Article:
However, though the range of emotions varies from language to language we should admit that in all the languages the function of expressing surprise or amazement is preserved, thus it may be accepted as a universal function of this interjection. One of the sources used for this analysis (Wiktionary. http://en.wiktionary.org/wiki/oh#English) also proved a table that shows how the interjection “Oh” expressing surprise and amazement is rendered in other languages and there we may see that there can be found its equivalents with differences regarding spelling systems of different languages:
· Arabic: æÇ (wâ), íÇ (ar) (yâ), Ãæå (?û, ?ûh)
· Armenian: ?? (ah), ?? (ôh)
Mandarin: °¥Ñ½ (zh) (âiyâ), °¥Ó´ (zh) (âiyô),
(different tone expresses different level of surprise)Å¶ (zh) (o, ò, ó), ºÇ (zh) (hç), àÅ (zh) (çn)
· Czech: ach (cs)
· Dutch: o (nl)
· Esperanto: ho (eo)
· French: oh (fr), ah (fr)
· Georgian: ?? (oh), ?? (ax)
· German: ach (de)
· Greek: ù (el) (o), á (el) (a)
· Hiligaynon: abáo
· Hindi: ??? (are), ?? (he), ? (hi) (o)
· Icelandic: ó (is)
· Japanese: ‚ ‚ç (ara), ‚¨‚â (ja) (oya), ‚Ü‚ (mâ), ‚ ‚ (ja)
· (â), ‚Ö‚¦ (hç), ‚¨ (ja) (o), ‚ (ja) (a)
· Korean: ¾Æ (ko) (a), ¿À (ko) (o), ¾î (ko) (eo)
· Latgalian: oi, ai, ek, a
· Latvian: ak
· Malay: oh
· Manx: ugh
· Norwegian: oi, å (no), ai (no)
· Persian: Èå (fa) (ba)
· Polish: och (pl), ach (pl)
· Portuguese: ó (pt)
· Russian: î (ru) (o), îé (ru) (oj), àõ (ru) (ax), îõ (ru) (ox), îãî (ru) (ohó, ogó)
· Sanskrit: ??? (aho) (for joyful or painful surprise), ?? (hâ), ? (o) (in common speech, informally)
· Serbo-Croatian: oj
· Spanish: oh (es)
· Swedish: åh (sv), å (sv), oj (sv)
· Tagalog: ay (tl)
· Vietnamese: ? (vi)
Now let's move on to one more interjection that can be found in many different languages, that is the interjection “Ah”
Similarly to “Oh” the interjection “Ah” can be found in different languages with varying range of emotions rendered:
1. expressing pleasure
e.g.: Ah, that feels good.
2. expressing realization
e.g.:Ah, now I understand.
3. expressing resignation
e.g.: Ah well, it can't be helped.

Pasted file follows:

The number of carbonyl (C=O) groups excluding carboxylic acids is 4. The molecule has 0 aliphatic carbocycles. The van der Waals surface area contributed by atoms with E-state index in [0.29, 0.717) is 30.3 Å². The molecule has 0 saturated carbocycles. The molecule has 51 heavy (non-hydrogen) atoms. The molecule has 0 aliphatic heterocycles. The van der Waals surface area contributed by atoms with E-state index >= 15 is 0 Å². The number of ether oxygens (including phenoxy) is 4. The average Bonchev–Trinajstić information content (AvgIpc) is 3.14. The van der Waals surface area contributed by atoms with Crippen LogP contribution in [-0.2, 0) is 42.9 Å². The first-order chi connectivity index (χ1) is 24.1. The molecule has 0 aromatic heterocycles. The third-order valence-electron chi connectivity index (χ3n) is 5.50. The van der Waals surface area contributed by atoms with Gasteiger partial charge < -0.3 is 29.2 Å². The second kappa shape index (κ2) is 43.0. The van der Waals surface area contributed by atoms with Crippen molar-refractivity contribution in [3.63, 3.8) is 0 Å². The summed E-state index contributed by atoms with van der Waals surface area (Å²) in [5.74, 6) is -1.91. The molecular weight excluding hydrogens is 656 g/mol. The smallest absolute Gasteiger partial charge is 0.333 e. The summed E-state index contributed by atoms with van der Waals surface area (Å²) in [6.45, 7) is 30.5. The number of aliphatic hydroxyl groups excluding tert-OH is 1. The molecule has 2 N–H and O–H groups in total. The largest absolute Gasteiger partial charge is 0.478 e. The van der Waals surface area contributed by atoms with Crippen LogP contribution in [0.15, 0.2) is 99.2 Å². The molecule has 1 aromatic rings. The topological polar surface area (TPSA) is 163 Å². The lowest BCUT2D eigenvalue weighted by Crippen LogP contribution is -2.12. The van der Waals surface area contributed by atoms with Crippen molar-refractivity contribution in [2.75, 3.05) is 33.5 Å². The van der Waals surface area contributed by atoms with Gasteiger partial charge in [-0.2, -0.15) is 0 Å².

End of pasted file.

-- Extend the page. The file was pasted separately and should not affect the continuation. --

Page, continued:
4. expressing surprise
e.g.: Ah! I've won!
1) Denota tristeza o decepción. (grief, disappointment)
e.g.: - No te quiero, ¿entiendes? ¡ No!
- Ah, pues, mmm, te endiendo…
2) Indica admiración, sorpresa, o emociones similares. ( admiration, surprise or similar emotions)
e.g.: ¡Ah!, ¡Qué maravilla!
3) Indica que se ha comprendido algo. (realization)
e.g.: ¡Ah!, se me olvidaba: llámame antes de las ocho.
4) Se emplea para interrogar, cuando no se ha entendido algo. ( used to question if something is not understood)
e.g.:-¿Sabes que Pepe está colado por María?
- ¿Ah? ¿Qué?
1) pleasure, pain, admiration, love, etc
e.g.: Ah ! Que vous me faites mal ! - Ah ! Que cela est beau !
2) reinforce the expressiveness
e.g.: Ah ! Madame, gardez-vous de le croire.
3) Sometimes accelerated to more strongly express surprise, irony and laughter
e.g.: Ah ! Ah !Vous arrivez enfin.
4) an expression of joy or satisfaction
e.g.: De gli occhi suoi levar mi fece dono, / Ah! quanto vagamente
5) expression of anger or resignation
e.g.: Ah! Difettivi sillogismi!
6) expression of awe or wonder
e.g.:Ah, [...] - esclamò Federigo [...] - Beato voi!»
7) expression of sorrow or regret
e.g.: Venezia! Ah! Venezia era rimasta anche per lui una puntura»
8) exclamation used in case of pain or surprise
In case of “Ah” we can say that it has some equivalents in the analyzed languages, though there is no universal function for all of them. Some functions such as realization, pleasure or surprise are shared by most of the languages but not all of them.
Thus we may see that there can be found some universal primary interjections that are present in the majority of languages, even if they belong to different language branches, but the meaning and the number of functions and the functions themselves may differ from language to language, though there are examples of universal functions of some primary interjections (for example, “Oh” expressing surprise)
Analyzing derived interjections we may say that, unlike primary interjections that are usually an instance of a pure combination of natural sounds as a reaction to some situations, derived interjections can be traced to their verbal or nominal origin. We may notice that most of the derived interjections used in the AE sample are of nominal character. For example:
Oh my God!
Here are the examples of the use of these interjections: